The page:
Some other useful bits and pieces will keep you extra safe. Like bringing a knife to make sure you can cut free of entanglement. For example, if you somehow get a leg tangled in a rope that's scarily holding you underwater. Obviously, not just any knife will do for this, so put your kitchen cleaver back in the drawer and look for paddling-specific knives. A throw line is great for being able to rescue a friend (and you should be with at least one friend, we'll talk about this in a minute). A throw line is a floating rope that comes in a small bag. You throw the bag to your stuck friend and keep hold of the end of the rope. If it goes right, your friend can grab hold of the rope while you pull them out. But it's very much worth practicing the throw if you're going to pack one.
Another key item to remember is a repair kit for the packraft. Just as you need to be able to fix your tent if it's your only form of shelter, it's game over if you can't inflate your packraft. And contrary to popular belief, you can't solve every problem with duct tape. If you've hiked all this way with it, you may as well make sure you can use your packraft. It's pretty useless and quite heavy otherwise.
Finally, remember you need to also bring all the non-paddling part of the expedition, whether that's a hiking rucksack or a bicycle. You'll want some dry bags to put it all in too (not your bike), while you're on the water. It's recommended that you keep a few essentials on your person, just in case you get separated from your raft. Especially a tracker beacon, if you have one.
Safety on a Packraft
This is the section where we scare you by listing a whole load of things that could go badly wrong while packrafting. Please do not be put off - if you examined the worst case risks of leaving the house each morning, you might never get out of bed. But definitely do be aware of the main risks you might encounter packrafting and how to mitigate them. We'd rather you went into this eyes open.
As a beginner, it is well worth starting out by learning from someone more experienced. Some people will be lucky and know packrafters already. Others can join a guided group or take a course to learn the basics in a low risk environment.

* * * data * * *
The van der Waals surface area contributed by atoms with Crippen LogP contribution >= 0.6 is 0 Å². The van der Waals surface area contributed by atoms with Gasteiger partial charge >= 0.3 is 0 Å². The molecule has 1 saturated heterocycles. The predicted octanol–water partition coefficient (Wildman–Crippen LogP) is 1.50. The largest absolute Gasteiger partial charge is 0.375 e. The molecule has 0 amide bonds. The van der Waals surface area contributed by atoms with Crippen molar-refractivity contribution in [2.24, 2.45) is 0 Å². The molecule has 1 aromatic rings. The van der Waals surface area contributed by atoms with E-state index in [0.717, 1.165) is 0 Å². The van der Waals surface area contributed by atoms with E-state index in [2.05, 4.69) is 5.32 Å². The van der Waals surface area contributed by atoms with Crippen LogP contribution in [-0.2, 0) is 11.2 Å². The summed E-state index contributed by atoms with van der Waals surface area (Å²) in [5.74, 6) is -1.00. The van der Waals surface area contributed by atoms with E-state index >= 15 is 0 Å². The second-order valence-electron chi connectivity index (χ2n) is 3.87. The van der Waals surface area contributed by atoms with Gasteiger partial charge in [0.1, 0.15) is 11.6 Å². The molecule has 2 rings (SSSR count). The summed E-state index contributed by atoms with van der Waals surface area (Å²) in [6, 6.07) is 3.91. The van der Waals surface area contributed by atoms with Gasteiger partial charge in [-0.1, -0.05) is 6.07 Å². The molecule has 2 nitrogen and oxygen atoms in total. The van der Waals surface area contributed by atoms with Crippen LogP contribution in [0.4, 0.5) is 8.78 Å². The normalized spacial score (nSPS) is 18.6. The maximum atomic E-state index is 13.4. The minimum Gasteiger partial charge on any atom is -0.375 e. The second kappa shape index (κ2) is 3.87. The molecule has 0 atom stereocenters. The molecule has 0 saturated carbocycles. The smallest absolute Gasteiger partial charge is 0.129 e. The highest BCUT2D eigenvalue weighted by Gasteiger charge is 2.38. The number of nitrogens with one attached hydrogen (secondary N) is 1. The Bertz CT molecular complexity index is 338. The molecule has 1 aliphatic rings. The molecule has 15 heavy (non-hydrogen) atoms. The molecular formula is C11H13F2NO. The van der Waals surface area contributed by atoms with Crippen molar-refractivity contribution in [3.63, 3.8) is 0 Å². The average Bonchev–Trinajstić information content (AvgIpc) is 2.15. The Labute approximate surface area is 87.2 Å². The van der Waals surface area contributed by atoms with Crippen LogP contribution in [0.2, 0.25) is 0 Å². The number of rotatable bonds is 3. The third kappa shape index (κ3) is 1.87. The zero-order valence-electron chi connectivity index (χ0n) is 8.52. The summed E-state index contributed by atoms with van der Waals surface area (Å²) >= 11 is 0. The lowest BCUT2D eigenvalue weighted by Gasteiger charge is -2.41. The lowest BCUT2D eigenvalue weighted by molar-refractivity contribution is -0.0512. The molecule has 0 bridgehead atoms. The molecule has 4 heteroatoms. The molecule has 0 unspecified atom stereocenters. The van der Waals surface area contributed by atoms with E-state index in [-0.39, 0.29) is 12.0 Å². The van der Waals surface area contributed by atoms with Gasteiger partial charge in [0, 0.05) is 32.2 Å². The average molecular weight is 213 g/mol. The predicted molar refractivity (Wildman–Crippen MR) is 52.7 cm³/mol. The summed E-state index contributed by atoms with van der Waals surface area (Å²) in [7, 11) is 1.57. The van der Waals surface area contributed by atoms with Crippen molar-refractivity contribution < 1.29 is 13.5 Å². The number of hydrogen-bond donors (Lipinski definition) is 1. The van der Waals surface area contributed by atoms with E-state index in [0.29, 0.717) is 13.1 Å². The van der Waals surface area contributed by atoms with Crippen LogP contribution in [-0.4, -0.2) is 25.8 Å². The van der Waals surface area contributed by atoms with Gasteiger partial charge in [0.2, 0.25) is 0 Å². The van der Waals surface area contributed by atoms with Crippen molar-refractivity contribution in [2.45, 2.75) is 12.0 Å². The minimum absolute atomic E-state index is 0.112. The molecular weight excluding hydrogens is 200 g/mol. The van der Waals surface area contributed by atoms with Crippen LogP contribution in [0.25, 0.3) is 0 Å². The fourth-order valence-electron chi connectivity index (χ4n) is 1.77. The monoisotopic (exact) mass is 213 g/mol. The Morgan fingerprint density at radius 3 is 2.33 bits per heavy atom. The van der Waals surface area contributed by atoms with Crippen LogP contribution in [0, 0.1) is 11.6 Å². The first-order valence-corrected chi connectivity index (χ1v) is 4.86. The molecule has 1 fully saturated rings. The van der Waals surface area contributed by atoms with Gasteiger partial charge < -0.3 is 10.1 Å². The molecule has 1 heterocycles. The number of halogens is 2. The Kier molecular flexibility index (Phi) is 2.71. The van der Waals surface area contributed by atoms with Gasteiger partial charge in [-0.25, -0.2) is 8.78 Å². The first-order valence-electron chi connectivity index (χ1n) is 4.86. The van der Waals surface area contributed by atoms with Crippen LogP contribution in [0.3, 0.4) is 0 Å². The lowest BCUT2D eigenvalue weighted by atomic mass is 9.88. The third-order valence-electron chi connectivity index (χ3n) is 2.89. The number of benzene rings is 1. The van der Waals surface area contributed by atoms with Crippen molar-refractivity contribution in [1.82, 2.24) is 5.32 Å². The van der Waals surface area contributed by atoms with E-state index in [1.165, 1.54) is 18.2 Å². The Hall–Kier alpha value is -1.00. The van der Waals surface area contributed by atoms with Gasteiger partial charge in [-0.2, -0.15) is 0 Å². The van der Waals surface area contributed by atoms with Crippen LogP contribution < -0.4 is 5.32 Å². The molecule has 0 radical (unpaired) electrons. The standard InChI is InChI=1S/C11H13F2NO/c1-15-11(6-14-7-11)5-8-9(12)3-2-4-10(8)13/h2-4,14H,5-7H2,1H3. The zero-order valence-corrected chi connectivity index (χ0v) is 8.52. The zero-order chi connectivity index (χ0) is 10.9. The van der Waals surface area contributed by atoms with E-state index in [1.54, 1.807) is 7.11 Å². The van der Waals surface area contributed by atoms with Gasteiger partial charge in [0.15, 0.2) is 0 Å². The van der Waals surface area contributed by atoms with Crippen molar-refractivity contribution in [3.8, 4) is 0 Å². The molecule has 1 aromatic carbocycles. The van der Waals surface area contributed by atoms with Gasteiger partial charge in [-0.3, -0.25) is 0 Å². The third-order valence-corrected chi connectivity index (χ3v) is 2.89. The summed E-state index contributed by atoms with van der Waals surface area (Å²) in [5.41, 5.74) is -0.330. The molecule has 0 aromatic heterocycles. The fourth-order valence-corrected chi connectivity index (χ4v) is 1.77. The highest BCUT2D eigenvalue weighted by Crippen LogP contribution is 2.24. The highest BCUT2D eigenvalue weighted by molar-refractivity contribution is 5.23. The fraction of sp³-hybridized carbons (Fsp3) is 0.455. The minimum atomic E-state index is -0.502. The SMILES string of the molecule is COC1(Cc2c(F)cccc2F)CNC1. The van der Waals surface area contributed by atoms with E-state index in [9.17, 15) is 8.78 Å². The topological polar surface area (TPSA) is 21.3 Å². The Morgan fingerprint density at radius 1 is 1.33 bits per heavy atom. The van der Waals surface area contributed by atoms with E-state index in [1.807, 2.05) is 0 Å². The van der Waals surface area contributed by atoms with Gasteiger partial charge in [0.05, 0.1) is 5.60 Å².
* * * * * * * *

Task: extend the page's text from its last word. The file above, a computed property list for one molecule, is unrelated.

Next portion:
A Pair is Safer than Solo
It sounds cool, saying you're going on a solo adventure (or sad violins). But as a beginner, it's a very good idea to go with other people. In fact, even experienced packrafters will go with at least one buddy. This means that, if something does go wrong, you'll have someone there to help you, pull you out, sound the alarm, video your harmless fails and share your last KitKat.
Water can be cold and can make you very cold
Hypothermia is a fairly common word amongst hikers, referring to the slow onset of cold from exposure. You can definitely still get that packrafting. Just fall into the water, get out and be slowly chilled by cold weather, the wind and damp clothes. But there's another type of hypothermia, the kind that puts your body into shock by dunking it in very cold water. If there's a chance you might end up going for a swim, and the water temperature is below 15 degrees C, make sure you have appropriate kit on to stay warm.
You can get trapped in the water
There are many hazards in a water course, particularly rivers with any class of rapid. If you like the idea of white water, it's worth looking at a swiftwater rescue or awareness course designed to help paddlers understand the risks and where they normally occur. Some things are fairly common sense, like getting caught up in fallen trees or branches under the water. Others, like eddies and weirs could look fine but trap a paddler in their currents.
Where can I go Packrafting?
For the best places to go packrafting, look for the combination of land and water. Usually, that's around the edges of the land: where it splits into islands, inlets and fjords. But it might be the opposite too: an area of land divided by hundreds of lakes - or thousands in the case of Finland and its 100,000+ lakes. From an excited glance at the world map, you might choose Norway, Croatia, Greece, Greenland or the North West Coast of Scotland.
Or maybe you're all about rivers and using these blue highways to traverse a landscape otherwise uncrossable. For example, you might spend days in the deepest parts of New Zealand's south island a very long way from civilisation. Or perhaps Patagonia, Georgia, Iceland or Alaska.
Being a beginner doesn't mean you can't go anywhere exciting. In fact it's a great excuse to go and have a packrafting adventure with a local guide, who can teach you everything you need to know while you get experience. Plus if you join a group, all of a sudden you'll have packrafting friends to go with on your next packrafting expedition.
Ready to have a go at packrafting? Or fancy rafting without having to carry your boat? Here is our collection of white water rafting adventures from around the world.